Dear Souls and Hearts Members,
Who do you think of when you hear the scripture passage in Matthew 5:44 when our Lord commands us to “Love your enemies. Pray for your persecutors.” I invite you to slow down, take a minute and reflect on your enemies. Who do you consider to be your enemies? Who are they?
You have some challenging relationships – most of us do. But do you consider those “difficult” people your enemies?
Or maybe you take the easy way out and assert that essentially only Satan in your enemy. OK. I’ll grant you that. Satan is your enemy. He hates you. He hates everyone. But he’s not who our Lord is referring to in Matthew 5:44. There’s no value in praying for Satan who is irredeemably lost. Your prayers can’t help him. So your enemy has to be someone else.
Perhaps you’re stumped. You don’t know who your enemies are. Maybe you claim to have no enemies. You’re a lover, not a fighter, that line of reasoning.
Let’s just start with a little corrective truthiness here. The idea that you don’t have enemies is patent nonsense (Part of me like to use stronger language, but it’s a family-friendly weekly reflection and there’s no need to be crass).
You don’t get to choose the ‘no enemies” option. We are in a major war here on earth. There are sides. We’re in the Church Militant. And if you don’t know who your enemies are, you are at a major disadvantage in this cosmic conflict.
Our Lord commanded us to be and gentle as doves, yes, but also as cunning as serpents. We are to be clear-eyed, perceptive and willing to grip on to reality. That includes knowing who are enemies are. Knowing who your enemies are and why they are your enemies equips you to better love your enemies.
Some Catholics are very, very hesitant, though, to identify an enemy as an enemy, to call an enemy by the proper name. Why is that? I think there are six major reasons, and let’s just paint them here in broad strokes:
Six Reasons Why Catholics Don’t Know their Enemies
- Many Catholics have been trained to be very “nice.” You know, “if you can’t say something nice, don’t say anything at all.” And unfortunately, that banal and misleading phrase can morph into a worse idea: “If you can’t think something nice, don’t think anything at all.” So it can feel naughty or sinful to identify someone else as an enemy. Did you that the word “nice” in middle English was derived from the Latin “nescius” which means “ignorant” or “unaware”? It was considered an insult in the middle ages. Now being called “nice” is taken as a compliment. Sometimes it’s considered an noble aspiration to strive to be nice.
- It can be frightening to admit having enemies and even more so to name them. Some Catholics want to be ignorant of their enemies, because the naivete feels safer. Being clueless isn’t safer, but in the short run, it can feel safer to those Catholics.
- Other Catholics often unconsciously assume that if they acknowledged their enemies, they would have to hate them or end a relationship with them. Or fight them. And none of those are necessarily true. We are called to love our enemies.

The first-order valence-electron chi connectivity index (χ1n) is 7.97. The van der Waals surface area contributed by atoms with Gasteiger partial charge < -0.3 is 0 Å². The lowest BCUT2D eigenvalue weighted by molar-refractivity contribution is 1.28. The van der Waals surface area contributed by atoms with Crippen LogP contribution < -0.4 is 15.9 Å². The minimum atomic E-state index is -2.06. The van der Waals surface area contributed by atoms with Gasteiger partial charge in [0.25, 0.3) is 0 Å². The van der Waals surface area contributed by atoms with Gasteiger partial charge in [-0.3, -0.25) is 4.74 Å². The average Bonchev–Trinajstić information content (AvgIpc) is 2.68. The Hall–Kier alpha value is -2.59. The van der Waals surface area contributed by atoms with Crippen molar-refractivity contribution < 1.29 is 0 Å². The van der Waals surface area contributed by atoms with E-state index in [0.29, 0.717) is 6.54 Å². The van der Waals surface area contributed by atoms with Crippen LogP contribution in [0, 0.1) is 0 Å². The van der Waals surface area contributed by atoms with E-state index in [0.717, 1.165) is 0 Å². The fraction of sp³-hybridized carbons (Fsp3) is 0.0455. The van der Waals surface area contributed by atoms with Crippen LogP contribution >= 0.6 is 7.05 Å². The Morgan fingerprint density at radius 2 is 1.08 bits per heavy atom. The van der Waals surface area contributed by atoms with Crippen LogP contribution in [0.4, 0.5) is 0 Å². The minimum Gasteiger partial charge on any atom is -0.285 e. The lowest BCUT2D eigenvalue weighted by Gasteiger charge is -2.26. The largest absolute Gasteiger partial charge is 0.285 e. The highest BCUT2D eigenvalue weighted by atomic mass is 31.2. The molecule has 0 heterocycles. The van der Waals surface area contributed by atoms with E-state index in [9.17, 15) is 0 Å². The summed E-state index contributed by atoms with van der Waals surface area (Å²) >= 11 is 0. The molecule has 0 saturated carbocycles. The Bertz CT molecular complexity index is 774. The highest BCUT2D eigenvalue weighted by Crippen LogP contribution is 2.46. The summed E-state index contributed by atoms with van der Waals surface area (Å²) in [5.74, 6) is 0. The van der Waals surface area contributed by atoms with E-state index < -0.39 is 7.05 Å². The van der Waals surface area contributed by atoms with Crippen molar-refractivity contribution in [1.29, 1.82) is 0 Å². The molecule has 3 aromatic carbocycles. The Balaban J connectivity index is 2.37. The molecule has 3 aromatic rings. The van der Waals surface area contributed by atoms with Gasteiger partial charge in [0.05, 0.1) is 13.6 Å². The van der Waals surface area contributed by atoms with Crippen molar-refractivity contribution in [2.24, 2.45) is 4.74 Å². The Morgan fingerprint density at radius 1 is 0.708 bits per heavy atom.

- Catholics may avoid naming their enemies is that they assume that being an enemy is a constant condition – like a trait – that enemies have to be constantly enemies, like the Joker is Batman’s enemy or Satan is God’s enemy. Catholics don’t know that being an enemy is often just a temporary state that the other person is in, not necessarily a consistent, ongoing disposition as an enemy. So a person may be your enemy in a particular moment, but not in general. A friend can be an enemy at times, a “frenemy.”
- Some Catholics assume that there has to be malice or malevolence in an enemy. That’s another mistake. A person can have good will toward you and still be your enemy.
- A final reason is that we Catholics can take a very narrow, personalistic view of what it means to be an enemy – if I am not immediately and personally impacted in an obvious, negative way by an adversary, then he is not my We might not take into consideration how we are connected to others in our human race, and even worse, how we are connected to our Christian brothers and sisters in the mystical body of Christ.
My goal in this exercise is for you to have greater clarity in understanding what an enemy is and who your enemies are and how you should relate to your enemies. That’s what this is about.
In future emails, I’ll go deeper in to these points. But for now, I’m hoping that you’ll engage in some reflection and some prayer about who your enemies are and how you can better love them.
For a vivid psychologically-informed understanding of how shame contributes to the creation of animosity, making people enemies, I invite you to listen to Episode 46 of the Interior Integration for Catholics podcast titled “Shame and Tragedy: Judas Iscariot and You.” That episode goes deep into speculating on the inner world of shame, envy, rebellion and anger within Judas, an enemy of our Lord and how Jesus loved Judas, his enemy without hating him or fighting him. I encourage you to check out that underappreciated episode.
Remember, for listeners of my podcast, Interior Integration for Catholics, I am available by on my cell phone (317.567.9594) every Tuesday and Thursday from 4:30 PM to 5:30 PM Eastern time.
Please keep Souls and Hearts and me in your prayers – we’re about to share a major project with all of you on March 25, the Feast of the Annunciation. There will be a special email message that day as well. We’re really excited about what we have to offer you all. You are all in my prayers as well.
Warm regards in Christ and His Mother,
P.S. Please forward this to anyone you think might benefit and help spread the word. And if you’re not on our mailing list, I invite you to register at Souls and Hearts to not miss any of our weekly reflections